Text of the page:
It did stab me in the chest a little to see just how bad it is, though I'm told it could be much worse. But with the right combination of steroids and anti-inflammatories, along with his continued restricted diet and supplements, I'm told that it's expected to go into full remission. The main hurdle was finding a doctor who wouldn't just pretend it didn't exist, so it that regard we're on the far side of the mountain and it only gets better from here.

footfootfoot 05-17-2011 11:46 PM

That is great news, you can focus your energies on healing, not squandering them on battling with docs.

limey 05-18-2011 07:18 AM

Quote:

Originally Posted by Clodfobble (Post 734626)
... it only gets better from here.

Quote:

Originally Posted by footfootfoot (Post 734627)
That is great news, you can focus your energies on healing, not squandering them on battling with docs.

Amen to all this. Hugs to you Clod, and your family.

glatt 05-18-2011 08:15 AM

Sorry that you were right about the boy. But glad too, that it's been so clearly identified.

I can't speak for anyone else, but I love pictures like this. If you get any shots from the pill cam, I'd be interested to see those too.

Spexxvet 05-18-2011 10:34 AM

Quote:

Originally Posted by glatt (Post 734666)
I can't speak for anyone else, but I love pictures like this. If you get any shots from the pill cam, I'd be interested to see those too.

Same here.

Wow, Clod! The bad part looks as if it's blistered. I wonder if the reaction is similar to poison ivy.

Pete Zicato 05-18-2011 11:54 AM

I can't tell you how sad I am to see that picture, Clod. What part of the intestine was that?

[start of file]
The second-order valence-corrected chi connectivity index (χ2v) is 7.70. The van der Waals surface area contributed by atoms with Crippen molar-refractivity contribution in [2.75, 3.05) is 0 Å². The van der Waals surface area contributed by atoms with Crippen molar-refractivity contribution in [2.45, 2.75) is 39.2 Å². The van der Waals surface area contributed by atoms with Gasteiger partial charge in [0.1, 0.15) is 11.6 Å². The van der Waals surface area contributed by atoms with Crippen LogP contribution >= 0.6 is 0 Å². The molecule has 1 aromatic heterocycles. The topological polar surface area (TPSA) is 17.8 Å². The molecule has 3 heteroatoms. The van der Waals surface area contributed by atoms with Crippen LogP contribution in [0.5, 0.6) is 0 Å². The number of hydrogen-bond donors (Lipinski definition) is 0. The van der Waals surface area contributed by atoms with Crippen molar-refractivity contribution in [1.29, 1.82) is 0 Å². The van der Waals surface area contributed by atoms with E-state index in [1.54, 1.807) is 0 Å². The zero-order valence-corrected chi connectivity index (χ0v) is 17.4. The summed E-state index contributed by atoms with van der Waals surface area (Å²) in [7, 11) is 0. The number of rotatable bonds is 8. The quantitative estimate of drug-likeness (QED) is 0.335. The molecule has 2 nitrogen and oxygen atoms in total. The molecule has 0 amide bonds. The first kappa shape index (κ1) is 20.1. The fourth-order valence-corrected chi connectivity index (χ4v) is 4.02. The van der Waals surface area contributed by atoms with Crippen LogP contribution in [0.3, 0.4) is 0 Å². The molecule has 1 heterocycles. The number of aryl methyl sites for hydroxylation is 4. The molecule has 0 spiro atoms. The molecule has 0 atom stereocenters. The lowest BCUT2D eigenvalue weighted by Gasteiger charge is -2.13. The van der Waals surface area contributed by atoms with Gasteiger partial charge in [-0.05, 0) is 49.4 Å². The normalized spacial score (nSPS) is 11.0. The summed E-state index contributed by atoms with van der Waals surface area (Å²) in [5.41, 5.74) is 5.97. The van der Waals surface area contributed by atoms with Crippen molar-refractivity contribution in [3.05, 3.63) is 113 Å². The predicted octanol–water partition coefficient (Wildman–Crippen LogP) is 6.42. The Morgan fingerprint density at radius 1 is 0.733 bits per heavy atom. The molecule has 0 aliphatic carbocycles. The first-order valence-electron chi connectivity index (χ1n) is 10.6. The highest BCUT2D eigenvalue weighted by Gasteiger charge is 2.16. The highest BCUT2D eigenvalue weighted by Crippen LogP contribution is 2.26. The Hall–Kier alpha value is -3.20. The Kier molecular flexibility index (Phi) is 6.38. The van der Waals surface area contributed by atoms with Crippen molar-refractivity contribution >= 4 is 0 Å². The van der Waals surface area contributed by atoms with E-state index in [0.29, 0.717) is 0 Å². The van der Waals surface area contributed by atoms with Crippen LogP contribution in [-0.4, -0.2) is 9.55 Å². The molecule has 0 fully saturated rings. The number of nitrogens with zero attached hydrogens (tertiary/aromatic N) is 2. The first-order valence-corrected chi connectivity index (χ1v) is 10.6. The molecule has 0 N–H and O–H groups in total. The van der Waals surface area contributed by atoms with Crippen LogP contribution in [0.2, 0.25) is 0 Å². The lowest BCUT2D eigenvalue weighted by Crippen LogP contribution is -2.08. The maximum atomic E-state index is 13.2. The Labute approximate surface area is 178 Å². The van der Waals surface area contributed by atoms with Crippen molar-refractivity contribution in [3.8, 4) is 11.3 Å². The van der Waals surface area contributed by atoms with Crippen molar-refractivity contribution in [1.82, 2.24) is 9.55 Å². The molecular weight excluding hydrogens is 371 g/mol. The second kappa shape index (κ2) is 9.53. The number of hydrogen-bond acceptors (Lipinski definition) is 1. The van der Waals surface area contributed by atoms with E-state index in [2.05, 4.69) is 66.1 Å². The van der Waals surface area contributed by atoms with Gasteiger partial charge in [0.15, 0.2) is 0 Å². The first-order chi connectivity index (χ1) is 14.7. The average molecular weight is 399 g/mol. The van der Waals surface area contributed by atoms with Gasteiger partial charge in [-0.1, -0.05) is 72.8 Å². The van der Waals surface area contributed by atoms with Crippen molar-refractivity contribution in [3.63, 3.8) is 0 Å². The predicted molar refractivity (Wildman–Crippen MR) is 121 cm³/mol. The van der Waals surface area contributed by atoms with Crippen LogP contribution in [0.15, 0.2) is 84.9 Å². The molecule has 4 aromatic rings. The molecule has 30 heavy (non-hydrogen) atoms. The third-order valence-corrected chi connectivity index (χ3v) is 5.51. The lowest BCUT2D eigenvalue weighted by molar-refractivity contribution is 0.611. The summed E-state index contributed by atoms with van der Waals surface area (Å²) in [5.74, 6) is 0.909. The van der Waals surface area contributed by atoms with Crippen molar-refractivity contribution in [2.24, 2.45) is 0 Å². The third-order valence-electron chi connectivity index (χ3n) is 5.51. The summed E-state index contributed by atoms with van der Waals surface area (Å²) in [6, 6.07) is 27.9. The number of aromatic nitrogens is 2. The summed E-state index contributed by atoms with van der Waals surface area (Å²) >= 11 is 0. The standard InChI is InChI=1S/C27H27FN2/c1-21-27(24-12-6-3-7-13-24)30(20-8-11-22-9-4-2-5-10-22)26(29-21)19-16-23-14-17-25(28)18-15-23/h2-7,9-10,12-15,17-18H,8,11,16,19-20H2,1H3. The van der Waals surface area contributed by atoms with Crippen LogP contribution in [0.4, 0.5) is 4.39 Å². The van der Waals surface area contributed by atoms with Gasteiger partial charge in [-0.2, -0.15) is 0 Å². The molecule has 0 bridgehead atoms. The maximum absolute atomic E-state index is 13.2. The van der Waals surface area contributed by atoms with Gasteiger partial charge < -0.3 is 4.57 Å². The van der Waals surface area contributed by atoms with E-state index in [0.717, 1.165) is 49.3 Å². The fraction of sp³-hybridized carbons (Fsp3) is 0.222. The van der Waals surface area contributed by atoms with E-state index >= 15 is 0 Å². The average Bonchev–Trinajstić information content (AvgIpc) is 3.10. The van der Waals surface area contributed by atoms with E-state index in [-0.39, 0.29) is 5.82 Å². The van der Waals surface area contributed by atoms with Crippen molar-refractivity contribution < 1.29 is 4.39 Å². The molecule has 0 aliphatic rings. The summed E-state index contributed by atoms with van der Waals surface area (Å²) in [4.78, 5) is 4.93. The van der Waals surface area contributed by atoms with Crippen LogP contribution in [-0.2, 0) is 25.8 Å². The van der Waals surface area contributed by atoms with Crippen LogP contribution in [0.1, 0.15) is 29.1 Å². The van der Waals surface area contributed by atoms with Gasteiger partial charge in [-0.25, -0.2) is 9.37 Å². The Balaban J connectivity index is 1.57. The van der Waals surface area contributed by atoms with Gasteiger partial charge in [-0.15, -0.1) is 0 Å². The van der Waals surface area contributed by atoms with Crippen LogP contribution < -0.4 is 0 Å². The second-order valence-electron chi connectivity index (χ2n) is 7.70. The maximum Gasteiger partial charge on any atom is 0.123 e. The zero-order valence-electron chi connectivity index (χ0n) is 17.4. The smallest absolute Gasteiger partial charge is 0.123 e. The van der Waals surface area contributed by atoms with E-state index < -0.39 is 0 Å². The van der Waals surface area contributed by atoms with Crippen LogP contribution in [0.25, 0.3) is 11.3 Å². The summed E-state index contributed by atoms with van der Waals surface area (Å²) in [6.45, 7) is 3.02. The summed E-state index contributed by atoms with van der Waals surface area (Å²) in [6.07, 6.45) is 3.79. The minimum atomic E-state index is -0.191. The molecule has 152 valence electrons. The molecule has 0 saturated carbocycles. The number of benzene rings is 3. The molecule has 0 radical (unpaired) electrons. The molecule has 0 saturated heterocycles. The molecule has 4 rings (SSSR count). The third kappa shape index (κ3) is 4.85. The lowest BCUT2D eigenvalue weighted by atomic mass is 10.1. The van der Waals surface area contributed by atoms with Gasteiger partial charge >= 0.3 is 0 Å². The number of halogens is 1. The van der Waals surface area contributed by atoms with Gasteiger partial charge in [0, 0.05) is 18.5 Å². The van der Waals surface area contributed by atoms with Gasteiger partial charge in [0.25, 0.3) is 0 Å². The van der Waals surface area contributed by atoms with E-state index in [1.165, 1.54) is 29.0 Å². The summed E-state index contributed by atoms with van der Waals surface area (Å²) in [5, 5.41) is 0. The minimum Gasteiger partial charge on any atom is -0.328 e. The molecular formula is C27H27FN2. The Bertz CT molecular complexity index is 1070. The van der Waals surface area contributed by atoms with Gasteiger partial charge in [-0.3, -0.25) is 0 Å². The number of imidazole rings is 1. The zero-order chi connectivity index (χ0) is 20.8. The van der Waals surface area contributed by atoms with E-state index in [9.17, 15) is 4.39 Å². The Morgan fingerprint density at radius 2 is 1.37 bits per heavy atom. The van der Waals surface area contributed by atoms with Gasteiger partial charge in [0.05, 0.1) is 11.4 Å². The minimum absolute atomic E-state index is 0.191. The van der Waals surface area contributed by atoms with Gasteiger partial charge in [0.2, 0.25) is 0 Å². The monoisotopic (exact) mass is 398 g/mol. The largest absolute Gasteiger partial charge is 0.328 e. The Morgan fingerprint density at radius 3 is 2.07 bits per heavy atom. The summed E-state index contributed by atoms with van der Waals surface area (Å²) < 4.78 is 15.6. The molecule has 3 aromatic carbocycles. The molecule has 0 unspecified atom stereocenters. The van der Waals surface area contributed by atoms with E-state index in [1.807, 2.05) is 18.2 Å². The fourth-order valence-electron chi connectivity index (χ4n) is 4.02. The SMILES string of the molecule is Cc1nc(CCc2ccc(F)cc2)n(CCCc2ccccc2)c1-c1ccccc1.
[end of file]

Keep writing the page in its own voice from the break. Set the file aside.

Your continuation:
Clodfobble 05-18-2011 12:46 PM

The paperwork says terminal ileum.

footfootfoot 05-18-2011 02:19 PM

That's the place, not the diagnosis.

Pete Zicato 05-18-2011 02:25 PM

The terminal ileum is the last part of the small intestine where it meets with the large intestine. I'm sure there are other things this might be (Celiac inflammation?), but that is a common place for Crohn's disease to hang out.

skysidhe 05-18-2011 02:31 PM

:thepain:

NOW at least you can proceed with assurance and with a course of action.

Clodfobble 05-18-2011 02:33 PM

According to the small number of doctors who are intensely studying this stuff, autistic enterocolitis is its own diagnosis. Our doctor said that the most closely-related disease is, in fact, Crohn's disease, but that there are some key differences that make autistic enterocolitis unique (and all autistic patients with bowel disease display some level of these unique traits, though they may also have comorbid diagnoses on top of that, celiac disease being most common.)

Part of the procedure was we donated blood samples and part of our biopsy tissues to the biggest autistic enterocolitis research group at Wake Forest University.

lookout123 05-18-2011 02:59 PM

It feels wrong to say congratulations or be excited you received a diagnosis, but in this case I think it is a positive. Proof. Vindication. Now you can really truly move forward and any doctor who pushes back can just shove off.